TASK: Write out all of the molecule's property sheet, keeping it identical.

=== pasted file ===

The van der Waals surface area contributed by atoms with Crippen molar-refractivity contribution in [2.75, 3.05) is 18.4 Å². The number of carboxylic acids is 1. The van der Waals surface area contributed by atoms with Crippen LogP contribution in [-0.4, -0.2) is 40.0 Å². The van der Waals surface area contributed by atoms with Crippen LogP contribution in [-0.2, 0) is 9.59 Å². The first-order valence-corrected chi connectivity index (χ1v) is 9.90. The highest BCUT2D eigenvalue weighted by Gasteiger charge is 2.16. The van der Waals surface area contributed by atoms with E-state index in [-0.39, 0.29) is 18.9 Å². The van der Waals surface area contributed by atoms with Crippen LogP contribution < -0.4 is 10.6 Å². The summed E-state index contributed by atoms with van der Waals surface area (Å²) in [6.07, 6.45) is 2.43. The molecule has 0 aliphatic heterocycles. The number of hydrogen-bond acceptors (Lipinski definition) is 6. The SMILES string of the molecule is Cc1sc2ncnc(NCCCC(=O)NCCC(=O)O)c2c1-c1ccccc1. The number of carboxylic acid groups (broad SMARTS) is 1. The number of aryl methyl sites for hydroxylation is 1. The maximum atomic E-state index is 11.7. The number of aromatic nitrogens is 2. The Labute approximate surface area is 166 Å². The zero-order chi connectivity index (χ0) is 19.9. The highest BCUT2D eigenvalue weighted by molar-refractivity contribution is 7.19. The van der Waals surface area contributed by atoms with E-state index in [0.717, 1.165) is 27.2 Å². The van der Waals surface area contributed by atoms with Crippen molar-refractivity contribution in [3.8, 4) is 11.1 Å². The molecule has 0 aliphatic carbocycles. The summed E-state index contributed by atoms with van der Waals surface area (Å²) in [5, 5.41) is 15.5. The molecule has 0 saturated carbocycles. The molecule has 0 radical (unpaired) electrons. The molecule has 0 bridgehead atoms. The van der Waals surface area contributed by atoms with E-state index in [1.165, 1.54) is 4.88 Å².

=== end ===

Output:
The van der Waals surface area contributed by atoms with Crippen molar-refractivity contribution in [2.75, 3.05) is 18.4 Å². The number of carboxylic acids is 1. The van der Waals surface area contributed by atoms with Crippen LogP contribution in [-0.4, -0.2) is 40.0 Å². The van der Waals surface area contributed by atoms with Crippen LogP contribution in [-0.2, 0) is 9.59 Å². The first-order valence-corrected chi connectivity index (χ1v) is 9.90. The highest BCUT2D eigenvalue weighted by Gasteiger charge is 2.16. The van der Waals surface area contributed by atoms with E-state index in [-0.39, 0.29) is 18.9 Å². The van der Waals surface area contributed by atoms with Crippen LogP contribution < -0.4 is 10.6 Å². The summed E-state index contributed by atoms with van der Waals surface area (Å²) in [6.07, 6.45) is 2.43. The molecule has 0 aliphatic heterocycles. The number of hydrogen-bond acceptors (Lipinski definition) is 6. The SMILES string of the molecule is Cc1sc2ncnc(NCCCC(=O)NCCC(=O)O)c2c1-c1ccccc1. The number of carboxylic acid groups (broad SMARTS) is 1. The number of aryl methyl sites for hydroxylation is 1. The maximum atomic E-state index is 11.7. The number of aromatic nitrogens is 2. The Labute approximate surface area is 166 Å². The zero-order chi connectivity index (χ0) is 19.9. The highest BCUT2D eigenvalue weighted by molar-refractivity contribution is 7.19. The van der Waals surface area contributed by atoms with E-state index in [0.717, 1.165) is 27.2 Å². The van der Waals surface area contributed by atoms with Crippen molar-refractivity contribution in [3.8, 4) is 11.1 Å². The molecule has 0 aliphatic carbocycles. The summed E-state index contributed by atoms with van der Waals surface area (Å²) in [5, 5.41) is 15.5. The molecule has 0 saturated carbocycles. The molecule has 0 radical (unpaired) electrons. The molecule has 0 bridgehead atoms. The van der Waals surface area contributed by atoms with E-state index in [1.165, 1.54) is 4.88 Å².